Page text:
· Current diagnostic procedures may lead to misdiagnosis, such as errors made in the performance and interpretation of spirometry tests 13. Errors made in primary care, due to insufficient resources or a lack of knowledge of COPD and the differentiation between other diseases, have also been noted as reasons for misdiagnosis[xxiii]
The impact of late diagnosis:
· COPD is frequently diagnosed late when the disease has already progressed17. This is associated with higher exacerbation rates, increased comorbidities and costs17
· Rate of FEV1 decline, or airflow limitation, is greater in patients with a less severe disease than those with a more severe disease22 . If the disease were diagnosed and treatment begun sooner, lung function decline would be better controlled
· Health care utilisation and cost to health services and wider economy. Moderate-to-very severe COPD represents a considerable economic burden for healthcare providers despite the availability of efficacious treatments and comprehensive guidelines on their use[xxiv]. More severe COPD was significantly associated with higher healthcare utilization through hospitalisation, as well as higher work absence, and premature retirement[xxv]
Access to therapies (pharmacological / non-pharmacological)
Non-pharmacological and pharmacological therapies are clinically proven to reduce mortality, symptoms and the frequency of acute exacerbations. However, there are barriers in health systems which impact timely and appropriate access to therapies. Delayed access to therapies has a negative impact on disease progression and healthcare costs.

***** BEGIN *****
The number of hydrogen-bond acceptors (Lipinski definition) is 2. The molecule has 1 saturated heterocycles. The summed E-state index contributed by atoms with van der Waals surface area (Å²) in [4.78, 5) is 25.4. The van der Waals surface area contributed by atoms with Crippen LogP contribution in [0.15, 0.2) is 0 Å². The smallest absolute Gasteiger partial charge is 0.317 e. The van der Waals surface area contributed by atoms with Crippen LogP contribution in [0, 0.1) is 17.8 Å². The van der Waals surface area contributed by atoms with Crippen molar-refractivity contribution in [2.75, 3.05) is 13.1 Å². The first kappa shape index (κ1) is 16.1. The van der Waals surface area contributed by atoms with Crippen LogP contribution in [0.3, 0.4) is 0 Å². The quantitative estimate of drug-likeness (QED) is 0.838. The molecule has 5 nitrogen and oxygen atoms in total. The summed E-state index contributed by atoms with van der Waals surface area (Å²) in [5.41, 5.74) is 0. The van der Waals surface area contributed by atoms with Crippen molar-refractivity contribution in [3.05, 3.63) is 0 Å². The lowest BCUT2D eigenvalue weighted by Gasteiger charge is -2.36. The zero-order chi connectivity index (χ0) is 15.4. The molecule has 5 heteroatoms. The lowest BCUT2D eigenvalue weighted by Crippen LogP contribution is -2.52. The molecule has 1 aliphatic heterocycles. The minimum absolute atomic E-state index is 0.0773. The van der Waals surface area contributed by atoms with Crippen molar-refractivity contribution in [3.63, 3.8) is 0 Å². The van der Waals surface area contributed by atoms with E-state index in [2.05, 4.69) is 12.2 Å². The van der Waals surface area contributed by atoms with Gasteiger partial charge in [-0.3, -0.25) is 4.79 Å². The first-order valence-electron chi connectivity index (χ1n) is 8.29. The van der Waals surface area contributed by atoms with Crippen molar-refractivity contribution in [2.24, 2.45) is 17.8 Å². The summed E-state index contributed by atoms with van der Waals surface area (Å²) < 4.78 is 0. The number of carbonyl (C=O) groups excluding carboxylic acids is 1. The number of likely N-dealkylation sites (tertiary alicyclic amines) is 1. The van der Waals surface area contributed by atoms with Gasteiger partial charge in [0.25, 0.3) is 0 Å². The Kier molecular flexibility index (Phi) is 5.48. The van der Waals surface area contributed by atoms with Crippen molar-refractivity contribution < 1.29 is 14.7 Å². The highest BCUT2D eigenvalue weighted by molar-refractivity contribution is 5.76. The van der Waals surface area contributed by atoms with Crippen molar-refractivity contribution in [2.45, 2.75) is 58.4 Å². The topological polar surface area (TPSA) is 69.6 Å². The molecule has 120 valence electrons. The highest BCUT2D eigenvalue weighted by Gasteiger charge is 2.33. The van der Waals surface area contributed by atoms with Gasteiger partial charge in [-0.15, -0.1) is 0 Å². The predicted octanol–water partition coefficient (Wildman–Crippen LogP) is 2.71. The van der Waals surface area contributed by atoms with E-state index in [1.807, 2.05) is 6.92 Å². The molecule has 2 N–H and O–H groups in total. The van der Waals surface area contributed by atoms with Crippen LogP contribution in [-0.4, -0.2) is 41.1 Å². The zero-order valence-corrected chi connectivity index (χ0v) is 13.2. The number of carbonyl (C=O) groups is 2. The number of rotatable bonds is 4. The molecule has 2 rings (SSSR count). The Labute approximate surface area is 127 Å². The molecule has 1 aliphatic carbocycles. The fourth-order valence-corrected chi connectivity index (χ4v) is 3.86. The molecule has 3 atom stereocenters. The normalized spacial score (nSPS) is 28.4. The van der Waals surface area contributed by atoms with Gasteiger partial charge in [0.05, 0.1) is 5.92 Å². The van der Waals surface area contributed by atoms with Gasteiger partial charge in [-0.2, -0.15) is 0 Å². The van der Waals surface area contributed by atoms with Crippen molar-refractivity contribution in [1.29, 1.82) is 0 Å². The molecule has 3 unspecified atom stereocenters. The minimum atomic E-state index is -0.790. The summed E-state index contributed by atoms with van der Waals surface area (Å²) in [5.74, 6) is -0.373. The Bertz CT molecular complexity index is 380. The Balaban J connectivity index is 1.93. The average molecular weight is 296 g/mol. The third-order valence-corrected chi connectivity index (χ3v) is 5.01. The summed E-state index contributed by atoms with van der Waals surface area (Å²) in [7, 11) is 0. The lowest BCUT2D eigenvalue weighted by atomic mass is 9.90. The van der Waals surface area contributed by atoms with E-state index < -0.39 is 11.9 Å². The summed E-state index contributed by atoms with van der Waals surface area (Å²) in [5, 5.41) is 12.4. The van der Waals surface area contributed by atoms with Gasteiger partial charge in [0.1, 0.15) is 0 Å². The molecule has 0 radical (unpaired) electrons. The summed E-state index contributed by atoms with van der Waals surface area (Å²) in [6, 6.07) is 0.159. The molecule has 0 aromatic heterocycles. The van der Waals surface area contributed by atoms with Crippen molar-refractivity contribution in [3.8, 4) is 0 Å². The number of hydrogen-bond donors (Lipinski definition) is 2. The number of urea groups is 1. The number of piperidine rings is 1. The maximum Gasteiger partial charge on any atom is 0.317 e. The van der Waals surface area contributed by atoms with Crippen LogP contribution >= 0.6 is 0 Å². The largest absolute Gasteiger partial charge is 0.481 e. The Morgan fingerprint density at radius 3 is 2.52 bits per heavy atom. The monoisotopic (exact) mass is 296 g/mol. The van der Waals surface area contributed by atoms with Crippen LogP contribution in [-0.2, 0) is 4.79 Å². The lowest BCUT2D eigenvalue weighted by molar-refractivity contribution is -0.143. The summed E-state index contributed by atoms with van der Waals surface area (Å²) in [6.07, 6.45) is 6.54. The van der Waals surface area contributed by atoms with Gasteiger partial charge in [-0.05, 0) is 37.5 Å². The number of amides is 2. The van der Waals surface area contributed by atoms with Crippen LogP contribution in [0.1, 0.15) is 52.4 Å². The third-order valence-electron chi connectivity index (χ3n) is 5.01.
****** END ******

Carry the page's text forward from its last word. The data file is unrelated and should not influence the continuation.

· COPD is a heterogenous disease1 and is associated with a number of co-morbidities which further contribute to disease severity, reduced quality of life, and poor clinical outcomes[xxvi],[xxvii] These factors highlight the need for a combination of pharmacological and non-pharmacological therapies to manage this condition1
· Results from recent trials have demonstrated that reducing the risk of all-cause mortality from pharmacological therapy is an achievable treatment goal in COPD[xxviii]
Healthcare system barriers to delivering earlier and better management:
· Non-adherence to guidelines in primary, community and acute care, leading to missed diagnostic opportunities and inappropriate management[xxix],[xxx] such as variation in the use of maintenance treatment[xxxi],[xxxii]
· As there are no adequate follow up guidelines on discharge21, patients discharged from the emergency department (ED) were less likely to have short-term treatment for their acute exacerbation compared to those being discharged from in-patient care hospital (44% versus 68%)32. This lack of standardisation means that clinical outcomes can vary significantly
· There is limited availability, capacity and variation in the quality of service[xxxiii] of pulmonary rehabilitation (PR). Access to PR is often dependent on location and therefore patients living in rural areas must travel further[xxxiv], further exacerbating health inequalities facing rural communities.[xxxv]